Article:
Letters

Readers weigh in on Bush's crackdown on the antiwar movement. Plus: Getting queasy over Drudge, and more debate over Bush's missing National Guard days.


Salon Staff
February 15, 2004 2:42AM (UTC)

[Read "Outlawing Dissent" and "A Thousand J. Edgar Hoovers," by Michelle Goldberg.]

Before moving to Minnesota last April, I lived in Grand Rapids, Mich., for six and a half years. During that time I came to know some people associated with the People's Alliance mentioned in the article, including Abby Puls, as well as the friend she's mentioned as traveling with in Argentina. They are incredibly brave and decent people; I was disgusted to learn, before leaving Grand Rapids, that they were a target of police surveillance. It's a depraved and miserable society indeed that molests people like Abby while lionizing ... oh, take your pick. God bless Salon for publicizing their story.

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-- Phil Christman

Salon is sacrificing any hard-earned credibility by misrepresenting the content of the article about infiltrators into antiwar groups and reporting mere innuendo as fact.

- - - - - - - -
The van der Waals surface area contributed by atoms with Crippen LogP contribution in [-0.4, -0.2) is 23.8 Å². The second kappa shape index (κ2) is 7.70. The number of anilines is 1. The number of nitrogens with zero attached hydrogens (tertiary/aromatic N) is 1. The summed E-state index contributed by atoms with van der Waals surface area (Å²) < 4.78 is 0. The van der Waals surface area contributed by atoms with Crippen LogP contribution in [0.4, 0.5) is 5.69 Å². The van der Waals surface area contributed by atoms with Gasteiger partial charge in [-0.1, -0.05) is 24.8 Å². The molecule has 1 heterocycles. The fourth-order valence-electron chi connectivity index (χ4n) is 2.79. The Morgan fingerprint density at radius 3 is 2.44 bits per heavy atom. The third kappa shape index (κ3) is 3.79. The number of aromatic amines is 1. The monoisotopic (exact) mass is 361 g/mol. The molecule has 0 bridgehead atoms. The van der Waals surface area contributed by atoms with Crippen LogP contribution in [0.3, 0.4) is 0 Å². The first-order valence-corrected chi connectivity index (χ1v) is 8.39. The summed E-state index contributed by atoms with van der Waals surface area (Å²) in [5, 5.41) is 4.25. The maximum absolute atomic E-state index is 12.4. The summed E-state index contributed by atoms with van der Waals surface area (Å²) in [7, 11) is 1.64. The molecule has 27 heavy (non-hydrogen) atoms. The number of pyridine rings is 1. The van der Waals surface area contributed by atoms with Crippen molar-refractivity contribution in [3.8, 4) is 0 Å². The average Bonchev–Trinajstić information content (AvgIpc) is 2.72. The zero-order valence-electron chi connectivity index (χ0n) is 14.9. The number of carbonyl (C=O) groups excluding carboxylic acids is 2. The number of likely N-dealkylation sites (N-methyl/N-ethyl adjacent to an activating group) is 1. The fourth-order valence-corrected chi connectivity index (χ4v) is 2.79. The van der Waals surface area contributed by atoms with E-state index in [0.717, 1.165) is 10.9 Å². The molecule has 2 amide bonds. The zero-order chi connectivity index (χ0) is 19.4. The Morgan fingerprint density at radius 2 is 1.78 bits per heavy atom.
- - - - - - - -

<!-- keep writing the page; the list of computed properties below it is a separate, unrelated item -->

First, to imply that individual police forces spying on antiwar groups is due to the current president is simply irresponsible and false. As long as there is a group that presents itself as outside the mainstream, there will be people in positions of authority who will perceive them as threats to that authority. Right-wing militias were watched after Oklahoma City, communist groups during the Cold War, and anarchists during WWI. Tone down the spastic rhetoric against Bush as evil puppeteer and attack him on what you believe is truly wrong in his philosophy and actions.